Newly named norns, we are
unknown utterly, undying fates
though fewer, and far between as
population paroxysm proceeds apace.
Vanishing views of valiant Valkyries
belittled belief bypasses plight so
disaster is deferred and disguised.
We become of beginnings and births
to hazard of hereafter of him or her
like wide open windows to wonder.
So begins our Saga, if the bards ever see fit to include us. As the youngest Norns, we are rarely mentioned by name, and never get the plum assignments. The births we attend are almost universally of people with meagre destinies. Mistakes, however, do get made.
Not that we ever get a great leader, a great criminal, or a great victim. But on occasion, we get someone destined to shake the hand of a great leader, a great criminal, or a great victim.
On any visit, our job is to see through the window of fate, to glimpse the great tapestry, and to note the significant events in the pattern as woven. For those inflicted with greatness, the window is clear and broad, and usually standing wide open to our second sight were we lucky enough to see it from that perspective. For our typical case, the window is clouded, stuck in its jamb, probably not clean, and certainly not large.
But as surrogate fates, it is our job to perform the augury, place the client in their proper place in the tapestry, and pass the word if anything too unusual will occur. This job started out like all the rest. The pager goes off right after the barrista finally produced our coffee. You can’t rush good coffee, and drinking while on the run is never good. We usually just set our cups down and trust that we can bend the present just enough to return to them before they cool. Not so lucky this time, but I’m getting ahead of myself.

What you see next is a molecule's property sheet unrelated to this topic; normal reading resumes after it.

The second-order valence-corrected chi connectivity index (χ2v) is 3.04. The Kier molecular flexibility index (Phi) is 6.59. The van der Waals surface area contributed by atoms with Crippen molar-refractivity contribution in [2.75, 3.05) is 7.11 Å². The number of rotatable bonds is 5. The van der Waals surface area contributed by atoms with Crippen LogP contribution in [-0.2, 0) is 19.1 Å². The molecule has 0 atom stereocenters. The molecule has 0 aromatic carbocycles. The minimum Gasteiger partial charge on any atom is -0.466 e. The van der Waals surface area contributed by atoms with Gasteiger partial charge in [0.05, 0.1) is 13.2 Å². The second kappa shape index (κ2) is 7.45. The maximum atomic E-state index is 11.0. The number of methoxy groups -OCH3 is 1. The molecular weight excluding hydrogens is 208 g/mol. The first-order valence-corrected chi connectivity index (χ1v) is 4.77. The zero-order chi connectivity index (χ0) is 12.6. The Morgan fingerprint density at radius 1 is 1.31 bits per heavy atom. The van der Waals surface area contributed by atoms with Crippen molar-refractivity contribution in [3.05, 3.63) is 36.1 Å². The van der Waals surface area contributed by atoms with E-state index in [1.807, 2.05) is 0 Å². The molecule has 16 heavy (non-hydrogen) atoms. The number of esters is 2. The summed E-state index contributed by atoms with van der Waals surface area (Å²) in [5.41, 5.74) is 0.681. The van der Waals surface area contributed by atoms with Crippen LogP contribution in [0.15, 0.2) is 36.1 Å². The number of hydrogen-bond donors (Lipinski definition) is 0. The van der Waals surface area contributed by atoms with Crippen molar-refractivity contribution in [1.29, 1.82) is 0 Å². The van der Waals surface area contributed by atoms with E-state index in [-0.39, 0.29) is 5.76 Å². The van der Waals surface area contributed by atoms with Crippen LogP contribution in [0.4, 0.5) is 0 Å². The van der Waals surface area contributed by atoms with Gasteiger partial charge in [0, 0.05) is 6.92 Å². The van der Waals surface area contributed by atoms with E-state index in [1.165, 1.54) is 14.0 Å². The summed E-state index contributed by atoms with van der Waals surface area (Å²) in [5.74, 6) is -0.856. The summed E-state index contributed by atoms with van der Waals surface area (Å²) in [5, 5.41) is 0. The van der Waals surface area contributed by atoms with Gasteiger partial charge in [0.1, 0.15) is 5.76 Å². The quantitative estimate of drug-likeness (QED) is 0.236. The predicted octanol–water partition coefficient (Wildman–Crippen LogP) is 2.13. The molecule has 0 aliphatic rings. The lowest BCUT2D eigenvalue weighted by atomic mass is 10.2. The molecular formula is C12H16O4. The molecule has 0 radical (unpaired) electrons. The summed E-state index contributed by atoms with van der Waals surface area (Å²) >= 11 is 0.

The birth was difficult, unattended, in a cabin on a wind-swept point of land jutting out into the North Sea. While waiting, I began to set up my things, and was startled to find that the window was already open and waiting for us. “Sisters,” I called, “look here!”
“The window is clearer than any we’ve seen! ”
“I can see right into the well! The swans look happy tomorrow.”
As I had come to expect, neither the mother nor the father noticed us. We had only to await the actual birth, then pronounce our vision over the baby, which seemed likely to be easier than usual this time. I should know better than to tempt fate. After all, I work for her, or I am her, depending on how you look at it.
Finally, the birth was accomplished and we could complete our work. As I sought our client in the tapestry, I felt that something was off. “Sisters,” I said, “look at this. I can’t find him in the cloth.”
“I can’t find his thread at all.”
“I can’t see where it was cut, or where it ties in and out.”
“Does he… or she… did anyone check?”
“Does he have a thread at all?”
“Don’t be ridiculous. Of course he has a thread….”